In a constantly disruptive market, most organisations desire agility — the kind that start-ups are born with. But replicating the agile nature of a young start-up with about five people is not easy as organisations begin to grow. That’s when agility collides with the need to scale the business.

Many start-ups still lack a clear framework for scaling without losing their ability to stay nimble and continue to disrupt their field. As Harvard Business Review notes: “Scaling doesn’t mean that ventures should disavow their start-up identities and embrace large-company dogma once they’re poised for growth. But those prepared to manage that growth — and to learn new ways of operating and behaving — stand a much better chance of making it in the long term.”

Agility is not new; it’s a vital part of start-ups and the entrepreneurial DNA. Most start-ups are born with a culture of agility, a desire to be responsive and evolve with the changing needs of customers and the market.

But for many growing start-ups, it’s often a struggle between maintaining agile development and scaling the business. Very few manage both well.

Accelerated organisational growth often puts much of this agility bravado on the back burner, with focus shifting to a fixation on plans and procedure to structure the scaling process, or trying rapid adoption with unnecessarily costly repercussions.

It’s a paradox, as the lack of corporate structures within start-ups is their common appeal — the reason big conglomerates like GE, IBM and many others look to work with, integrate
and purchase dynamic start-ups. Tomasz Tunguz, a former Google employee and now a venture capitalist at Redpoint Ventures, notes that when a business gets to about eight people, a leader must emerge to shepherd the growing team so that the first management layer is created. This is a pivotal point where the leader can shape and maintain agile development or start fixating on plans and goals.

Most start-ups are born with a culture of agility, a desire to be responsive and evolve with the changing needs of customers and the market. 

The need to stay agile is not just from development and growth perspectives. With futurists such as James Canton indicating that at least 90% of millennials prefer working at a start-up to a conglomerate, the war for talent is real. To get the best, you have to be relevant and current.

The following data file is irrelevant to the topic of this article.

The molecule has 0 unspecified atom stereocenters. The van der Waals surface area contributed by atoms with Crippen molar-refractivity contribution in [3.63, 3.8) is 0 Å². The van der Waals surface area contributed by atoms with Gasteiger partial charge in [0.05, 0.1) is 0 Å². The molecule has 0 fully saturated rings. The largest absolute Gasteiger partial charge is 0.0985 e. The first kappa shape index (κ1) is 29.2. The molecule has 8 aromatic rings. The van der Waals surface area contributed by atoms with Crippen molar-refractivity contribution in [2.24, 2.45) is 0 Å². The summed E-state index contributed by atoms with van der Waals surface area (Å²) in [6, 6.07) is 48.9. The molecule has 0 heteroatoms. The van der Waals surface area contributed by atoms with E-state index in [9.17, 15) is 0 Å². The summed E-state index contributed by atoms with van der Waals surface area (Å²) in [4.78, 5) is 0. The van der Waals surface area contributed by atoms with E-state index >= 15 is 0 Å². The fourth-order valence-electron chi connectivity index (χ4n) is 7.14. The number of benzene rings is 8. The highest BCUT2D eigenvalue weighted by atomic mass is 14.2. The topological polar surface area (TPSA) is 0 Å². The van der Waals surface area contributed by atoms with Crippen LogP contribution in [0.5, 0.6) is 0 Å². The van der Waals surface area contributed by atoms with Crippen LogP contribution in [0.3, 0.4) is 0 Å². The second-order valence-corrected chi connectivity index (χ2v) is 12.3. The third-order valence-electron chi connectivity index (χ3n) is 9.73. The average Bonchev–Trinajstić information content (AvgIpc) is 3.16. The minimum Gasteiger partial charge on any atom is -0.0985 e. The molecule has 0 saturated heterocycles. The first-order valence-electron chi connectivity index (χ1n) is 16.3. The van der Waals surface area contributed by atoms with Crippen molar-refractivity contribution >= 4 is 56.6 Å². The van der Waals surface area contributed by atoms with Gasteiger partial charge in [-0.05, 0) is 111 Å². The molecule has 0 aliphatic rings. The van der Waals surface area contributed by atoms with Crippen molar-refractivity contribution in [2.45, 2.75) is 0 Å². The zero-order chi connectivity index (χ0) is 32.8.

An analysis of successful companies such as Google, Facebook, Apple and others shows that with growth, their focus doesn’t shift too heavily into structures and patterns. Instead, they establish a climate for continuing innovation and responsiveness
to market trends and testing or implementing fresh ideas. Continuous agile thinking is their regular routine.

Here are a few examples of start-ups that have successfully maintained their agility.

  • In 2011, Facebook launched a coupon service as competition to Groupon. It closed after four months. Likewise, it tried a string of other failed experiments. But this hasn’t stopped the company continuing to test. Testament is Facebook’s significant investment in virtual reality (VR) before many people realised its potential.

    Not all experiments will work for start-ups. But the successful, nimble ones are those that have the ability to evolve quickly if things don’t work. Agile development also helps start-ups minimise risk by testing small and then adapting quickly.

  • After adding more than 600 million users between 1 April 2009 and 28 December 2011, Facebook’s growth rate slowed. Users, especially the younger ones, were trying new and different things. It comes as no surprise then that Facebook purchased Instagram in April 2012 to capture the growing market of people engaging with pictures.

    An agile start-up leader is one who can continuously and deeply review the market for change and then quickly work with the team to translate it into opportunities.

  • Surrounding yourself with the right team is of utmost importance — everything hinges on the ability of the team to move quickly and still maintain their passion for the endgame. Discussing its entry into the challenging Columbian market, Virgin talks about using ‘smart agility’ and keeping the fun in everyday activities, despite growth.

    Virgin notes that it’s easier to cheer up a bunch of people who fit into a minivan than hundreds spread over many facilities and cities. In chasing big dreams, it’s important to remember that often the small things make a big difference to people.

  •  “Stay hungry. Stay foolish,” Steve Jobs famously said this at his speech to students at Stanford University in 2011. Maintaining the drive and passion that sees entrepreneurs start in the first place will ensure continuing focus on aspirational purpose instead of getting caught up in specific goals.

    Agile organisations such as Apple have dynamic strategies that evolve in response to change and have a sense of purpose beyond profitability.

A final thought to consider: agility is not merely the ability to change or adapt. It’s the ability to accept change and deal with it quickly in the best interests of the start-up, and in a way that will make a difference. As Martin Luther King once said, “If you can’t fly, then run; if you can’t run, then walk; if you can’t walk, then crawl. But whatever you do, you have to keep moving forward.”